The Leasehold Reform (Ground Rent) Bill was introduced in the House of Lords on 12th May 2021. A second reading took place on 24th May and on 20th July, The House of Lords will start further examination of the Bill.
The main purpose of the Bill is to reduce ground rents in most new, regulated, residential long leases (21 years and over) in England and Wales to a peppercorn.
The Bill is intended to apply to new leases and is not expected to apply retrospectively to existing leases. (However, the Bill may apply to an existing lease which is subsequently varied after the Bill comes into force if the variation results in a surrender and re-grant of the existing lease).
The Bill will not apply to business leases, statutory lease extensions, community housing leases and home finance plan leases. Initially, the Bill was not intended to apply to retirement properties however, it is now expected to also cover retirement properties (but not until after 1st April 2023, to give the retirement sector additional time to transition).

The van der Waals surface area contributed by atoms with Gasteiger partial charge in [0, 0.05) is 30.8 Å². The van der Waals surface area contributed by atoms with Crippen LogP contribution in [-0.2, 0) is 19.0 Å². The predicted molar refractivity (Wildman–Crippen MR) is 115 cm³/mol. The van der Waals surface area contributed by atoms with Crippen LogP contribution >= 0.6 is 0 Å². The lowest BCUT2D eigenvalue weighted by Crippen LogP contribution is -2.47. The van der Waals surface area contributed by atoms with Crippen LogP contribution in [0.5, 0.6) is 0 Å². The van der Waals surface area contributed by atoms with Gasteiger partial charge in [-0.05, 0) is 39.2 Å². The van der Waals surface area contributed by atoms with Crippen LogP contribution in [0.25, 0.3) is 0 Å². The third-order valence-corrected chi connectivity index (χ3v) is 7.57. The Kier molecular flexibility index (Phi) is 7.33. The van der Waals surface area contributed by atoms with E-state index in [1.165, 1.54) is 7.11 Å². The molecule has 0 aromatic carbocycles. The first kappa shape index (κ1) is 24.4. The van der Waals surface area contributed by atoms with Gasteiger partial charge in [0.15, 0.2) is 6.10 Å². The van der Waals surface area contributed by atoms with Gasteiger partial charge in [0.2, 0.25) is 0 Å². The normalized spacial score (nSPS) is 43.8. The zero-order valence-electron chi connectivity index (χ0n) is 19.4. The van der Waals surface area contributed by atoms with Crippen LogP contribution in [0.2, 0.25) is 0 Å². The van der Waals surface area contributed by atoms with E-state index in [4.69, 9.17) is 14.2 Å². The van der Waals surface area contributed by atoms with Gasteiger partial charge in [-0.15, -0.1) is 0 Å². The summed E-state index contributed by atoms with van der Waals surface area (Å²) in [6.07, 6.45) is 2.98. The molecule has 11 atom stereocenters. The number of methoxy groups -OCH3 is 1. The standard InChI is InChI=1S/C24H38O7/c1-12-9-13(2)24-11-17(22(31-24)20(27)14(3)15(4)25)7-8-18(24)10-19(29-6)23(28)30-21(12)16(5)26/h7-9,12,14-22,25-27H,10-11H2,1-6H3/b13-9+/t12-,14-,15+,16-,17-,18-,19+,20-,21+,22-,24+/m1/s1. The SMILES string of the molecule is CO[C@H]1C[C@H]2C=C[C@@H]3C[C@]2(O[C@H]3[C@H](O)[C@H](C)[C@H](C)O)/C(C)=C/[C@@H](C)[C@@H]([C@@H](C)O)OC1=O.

The Bill currently contains a wide definition of “rent”. This is designed to deter freeholders from charging what is effectively a ground rent by another name. It also bans freeholders from charging an administration fee for collecting a peppercorn rent.
If a freeholder fails to comply and collects a prohibited ground rent, they will be required to refund any such payment. Failure to do so will result in a fine of between £500-£5,000. (The penalty is expected to apply per lease, so freeholders of multiple properties could receive higher penalties if they breach the rules multiple times). Leaseholders are expected to have the right to apply to the First Tier Tribunal to recover any monies they may have paid which were not permitted.
Enforcement is expected to be the responsibility of local trading standards authorities. District councils are also expected to have enforcement powers.
We have no indication of when the Bill will become law at this stage. The Bill is the first of a two-part proposed legislation designed to implement leasehold reform. The second part will focus on changing the enfranchisement procedure. The government believes that the proposed legislation will lead to fairer, more transparent homeownership for future leaseholders.
Updates on further stages of the Bill will follow when announced.
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